The best time to visit Omicho is during the morning hours. The market tends to get overrun with both domestic and international tourists by lunch hour so make the effort to get up early! That said, if you’re a night owl and still want to avoid the crowds try going at the end of the day around 4:30 PM. You’ll find that things are beginning to wind down and you’ll also likely have the place to yourself!
Getting to Omicho is quite simple. If you’re taking the loop bus you’ll want to get off at the LL1 bus stop. The market is also serviced by most other bus lines as well but this can get a little confusing. Lastly if you’re up for a walk, you can reach the market from Kanazawa Station in around 10–15 minutes.
The Nagamachi Samurai District
The Nagamachi (lit. long street) Samurai District can be found at the foot of the Kanazawa Castle complex. During the Edo period (1603–1868) the area served as the living quarters for many of Kanazawa’s samurai. The city has gone to great length to preserve the long, winding streets that give the district both its name and historic vibe. Today, Nagamachi is home to a collection of small museums that chronicle the district’s history.
The chief attraction in Nagamachi is the restored Nomura-ke house. This residence once belong to a high ranking samurai family and boasts a small, beautiful garden. Admission will run you 550 yen and visitors can partake in a tea ceremony in a room the overlooks the gardens for an additional charge.
The following are some other spots that might strike your fancy:
- Shinise Kinenkan Museum
This building was once a pharmacy and now houses a local arts and crafts museums. Entry will run you a mere 100 yen.
- Maeda Tosanokami-ke Shiryokan
This museum is dedicated to the local ruling lords of Kanazawa and houses a number of their belongings. Entry will cost you 300 yen and English audio guides are available.
- Ashigaru Shiryokan Museum
This small museum highlights the lives of the ashigaru or lowest ranking foot soldiers. Entry is free but English language guidance is limited.
The Nagamachi Samurai District can be easily reached on the Kanazawa Loop Bus. Which bus you take depends on the direction you’re coming from but the closest stops are RL14 and LL3. From there it’s just a few minutes walk away.
The Western Chaya District
Like with the aforementioned Eastern Chaya District, the Western Chaya District was another entertainment district on the outskirts of Kanazawa. Unfortunately, it has not been as well preserved as its eastern counterpart and only a small handful of tea houses now remain. That said, the area does have a nice museum that is located at the southern end of the district.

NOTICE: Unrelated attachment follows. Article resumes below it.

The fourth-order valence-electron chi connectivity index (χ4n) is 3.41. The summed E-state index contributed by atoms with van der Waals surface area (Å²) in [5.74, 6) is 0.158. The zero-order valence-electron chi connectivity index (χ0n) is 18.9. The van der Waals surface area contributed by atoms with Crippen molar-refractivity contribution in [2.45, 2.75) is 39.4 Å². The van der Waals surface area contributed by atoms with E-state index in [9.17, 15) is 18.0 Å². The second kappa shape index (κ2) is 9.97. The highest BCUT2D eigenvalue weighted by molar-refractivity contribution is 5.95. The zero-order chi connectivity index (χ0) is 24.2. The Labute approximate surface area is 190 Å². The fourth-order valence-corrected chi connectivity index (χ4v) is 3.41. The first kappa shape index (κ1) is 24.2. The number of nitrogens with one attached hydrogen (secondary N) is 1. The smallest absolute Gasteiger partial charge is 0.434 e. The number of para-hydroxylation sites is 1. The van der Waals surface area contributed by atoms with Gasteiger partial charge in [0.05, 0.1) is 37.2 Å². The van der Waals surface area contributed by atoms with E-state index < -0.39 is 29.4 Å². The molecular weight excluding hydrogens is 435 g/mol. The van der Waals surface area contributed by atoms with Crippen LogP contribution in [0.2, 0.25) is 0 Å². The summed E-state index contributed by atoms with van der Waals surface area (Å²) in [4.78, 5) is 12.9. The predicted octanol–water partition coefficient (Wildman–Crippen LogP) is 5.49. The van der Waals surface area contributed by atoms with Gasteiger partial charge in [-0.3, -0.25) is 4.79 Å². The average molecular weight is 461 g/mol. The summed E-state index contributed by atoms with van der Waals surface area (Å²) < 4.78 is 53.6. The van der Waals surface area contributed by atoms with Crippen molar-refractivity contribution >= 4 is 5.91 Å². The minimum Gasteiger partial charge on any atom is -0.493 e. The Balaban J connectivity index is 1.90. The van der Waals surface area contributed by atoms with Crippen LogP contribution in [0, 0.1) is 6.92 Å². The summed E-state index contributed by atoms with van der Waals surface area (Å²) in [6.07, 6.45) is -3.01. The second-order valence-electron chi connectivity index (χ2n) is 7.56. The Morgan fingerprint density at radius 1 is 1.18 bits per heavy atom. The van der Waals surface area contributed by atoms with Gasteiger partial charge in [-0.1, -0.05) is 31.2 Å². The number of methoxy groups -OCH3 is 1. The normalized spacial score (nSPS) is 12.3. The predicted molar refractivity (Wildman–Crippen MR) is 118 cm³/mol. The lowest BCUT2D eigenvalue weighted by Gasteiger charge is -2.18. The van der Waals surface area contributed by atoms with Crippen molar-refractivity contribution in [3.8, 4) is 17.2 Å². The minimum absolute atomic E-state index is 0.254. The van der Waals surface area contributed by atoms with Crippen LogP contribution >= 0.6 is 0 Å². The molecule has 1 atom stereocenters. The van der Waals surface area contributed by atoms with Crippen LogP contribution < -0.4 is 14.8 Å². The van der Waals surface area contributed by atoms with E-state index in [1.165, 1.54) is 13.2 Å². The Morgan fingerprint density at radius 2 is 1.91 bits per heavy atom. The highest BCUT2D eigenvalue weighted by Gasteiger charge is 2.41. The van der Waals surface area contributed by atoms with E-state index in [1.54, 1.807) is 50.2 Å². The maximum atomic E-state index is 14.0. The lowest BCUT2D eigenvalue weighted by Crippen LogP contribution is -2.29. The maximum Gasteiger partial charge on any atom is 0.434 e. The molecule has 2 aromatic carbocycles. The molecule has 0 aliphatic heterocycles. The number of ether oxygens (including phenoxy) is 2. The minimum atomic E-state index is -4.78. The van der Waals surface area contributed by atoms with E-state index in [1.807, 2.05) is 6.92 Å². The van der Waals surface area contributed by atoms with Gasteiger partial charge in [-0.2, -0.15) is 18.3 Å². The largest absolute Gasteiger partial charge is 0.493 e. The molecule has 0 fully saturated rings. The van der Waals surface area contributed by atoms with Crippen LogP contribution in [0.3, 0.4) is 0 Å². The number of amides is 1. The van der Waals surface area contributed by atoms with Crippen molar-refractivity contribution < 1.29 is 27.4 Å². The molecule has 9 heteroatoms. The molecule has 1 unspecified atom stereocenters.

One thing I insist on you checking out while in this area though is the nearby Ninja-dera. This temple was designed to serve as a camouflaged fortress for the lords of Kanazawa. Though the temple has no connection to the ninja, it is rife with countless secret doorways and and traps. You’d do well to look at my guide before visiting as there’s high potential for language issues.
The Western Chaya District can be easily reached by taking the left loop to the LL5 bus stop. Alternatively, it can also be reached on foot in a matter of minutes from the Nagamachi Samurai District.
Other Nearby Attractions
Kanazawa is also home to a number of awesome museums. Unless you’re planning on staying for a few days though, these will be hard to squeeze in. I was not able to fit any of them into my itinerary but others with more liberal constraints may fare better.
The most famous museum in Kanazawa is the 21st Century Museum pictured above. It is home to a optical illusion “pool” that makes people appear to be underwater (great for Instagram). You’ll find this museum closest to the RL9 or LL8 bus stops.
Lastly there’s eccentric Oyama Shrine which is home to a very unusual gate. Apparently it was designed by a Dutch architect who incorporated Asian and European motifs. The first story is identifiably Asian whereas the upper stories are modeled after a lighthouse. It’s a cool add-on if you have some extra time to kill.
Kanazawa Walking Tours
Kanazawa is pretty easy to navigate on your own, even for first timers to Japan. That said, for those who would prefer to have a tour guide, I cannot more highly recommend my friends over at Kanazawa Walking Tours. These guys REALLY know their stuff and can help to provide the necessary historical context to really appreciate the city.
While I have no official business relationship with Kanazawa Walking Tours, we both have very similar missions when it comes to helping people experience Japan authentically.
Until next time travelers…